Goonhammer Previews the 2023 WCW Age of Sigmar Tournament

Age of Sigmar is also joining the Warhammer World Championships with its own tournament. With players from 18 countries, it’s set to be one of the most diverse and competitive Age of Sigmar events that’s ever been held. We’ll be having coverage all this week, along side the 40k and Kill Team events. Today we’ll break down the event, the competitors and what their pods look like for them.

The Format

The event is broken down into 4 pools, roughly 21 players a piece. Players will play two games on Thursday and three on Friday. The top 2 of each pool (so 8 in total) will then move onto a double-elimination bracket on Saturday and Sunday with 3 games each day (plus a 4th “Death’s Match” on Saturday eliminate the last player with one loss).

Meanwhile, players who didn’t make it into the bracket can still compete in 2 games on Saturday and one game on Sunday to attempt to win other awards. While only the Brackets can win Best General, there are still other awards up for grabs for anyone including Best Overall, Best Painted, Faction scores and Sportsmanship.

Faction Breakdown

The breakdown of factions probably isn’t too shocking. At the top are Ossiarch Bonereapers with 8 and then Seraphon and Blades of Khorne at 7. Ossiarch Bonereapers have been consistent performers at the top tables, even post-ressurection nerf. Seraphon have maintained a strong hold on the game with the amount of mortal wounds they can shell out, and Khorne is a strong counter play in the current Magic-centric meta of this season.

At the bottom, also not much of a surprise. At only 1 general each we see the Flesh-Eater Courts (Brendan Melnick – United States), Nighthaunt (Matthew Gouldesborough – Wales) and Kruleboyz (Ricky O’Steen – United States). All 3 factions have had some dismal win rates pretty much entirely through third edition. Do their generals have some secret game plan? Do they not fancy their chances and figure they’ll have some fun with it to win best in faction? It’ll be fun to see.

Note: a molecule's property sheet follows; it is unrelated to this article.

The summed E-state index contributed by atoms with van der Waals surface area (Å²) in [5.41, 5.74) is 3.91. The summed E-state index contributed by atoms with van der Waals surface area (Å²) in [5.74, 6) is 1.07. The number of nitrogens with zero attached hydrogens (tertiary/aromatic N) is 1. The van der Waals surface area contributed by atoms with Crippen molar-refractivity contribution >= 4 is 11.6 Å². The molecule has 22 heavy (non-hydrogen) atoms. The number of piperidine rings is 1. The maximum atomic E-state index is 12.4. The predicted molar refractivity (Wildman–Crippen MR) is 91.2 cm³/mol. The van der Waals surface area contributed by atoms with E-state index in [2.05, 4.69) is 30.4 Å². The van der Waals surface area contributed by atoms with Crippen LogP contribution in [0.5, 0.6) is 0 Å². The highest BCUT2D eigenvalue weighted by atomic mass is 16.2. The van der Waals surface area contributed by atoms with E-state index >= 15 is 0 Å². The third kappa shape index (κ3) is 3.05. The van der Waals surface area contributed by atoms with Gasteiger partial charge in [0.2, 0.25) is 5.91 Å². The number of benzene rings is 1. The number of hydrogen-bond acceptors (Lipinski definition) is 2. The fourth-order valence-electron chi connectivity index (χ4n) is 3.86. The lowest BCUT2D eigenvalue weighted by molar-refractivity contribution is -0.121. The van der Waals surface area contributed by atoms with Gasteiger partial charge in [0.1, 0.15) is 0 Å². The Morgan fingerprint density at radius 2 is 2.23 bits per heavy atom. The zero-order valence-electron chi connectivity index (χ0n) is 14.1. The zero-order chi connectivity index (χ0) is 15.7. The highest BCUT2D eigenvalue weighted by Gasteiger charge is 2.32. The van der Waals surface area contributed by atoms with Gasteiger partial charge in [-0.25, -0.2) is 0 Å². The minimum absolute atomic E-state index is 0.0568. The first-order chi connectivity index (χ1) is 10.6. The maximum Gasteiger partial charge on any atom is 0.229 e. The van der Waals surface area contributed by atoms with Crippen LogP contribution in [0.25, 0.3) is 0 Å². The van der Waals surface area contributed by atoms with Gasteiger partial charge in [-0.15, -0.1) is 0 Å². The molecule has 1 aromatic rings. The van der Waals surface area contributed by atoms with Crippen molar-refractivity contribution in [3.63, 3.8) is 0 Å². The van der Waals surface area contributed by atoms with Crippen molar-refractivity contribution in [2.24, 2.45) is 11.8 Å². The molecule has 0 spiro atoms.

Some other highlights are the surprisingly high number of Skaven players, and Soulblight in the middle there. Skaven have struggled due to their lack of consistent options, mostly banking on long odds that don’t tend to lend themselves to winning over 5 games. On the flip side, Soulblight have been a meta contender for a while, with Zombie horde lists dominating tournaments for the past few months. They did take a few whacks on the head recently, so it’s possible the perception is they’re on their way out.

Overall the faction diversity is much higher than I expected, and balanced out more or less equally.

International Representation

Games Workshop has touted the International representation of this event, and overall it’s a pretty diverse representation around the globe.

This is an American event, so naturally the vast majority are going to be Americans. The number of French players is much higher than I might have expected, beating out even the England players in third place, and then 5 Australians

The countries that were too small to fit on the chart with only one entrant include: The Philippines, Belgium, Scotland, Singapore, Spain, and Sweden.

The Pods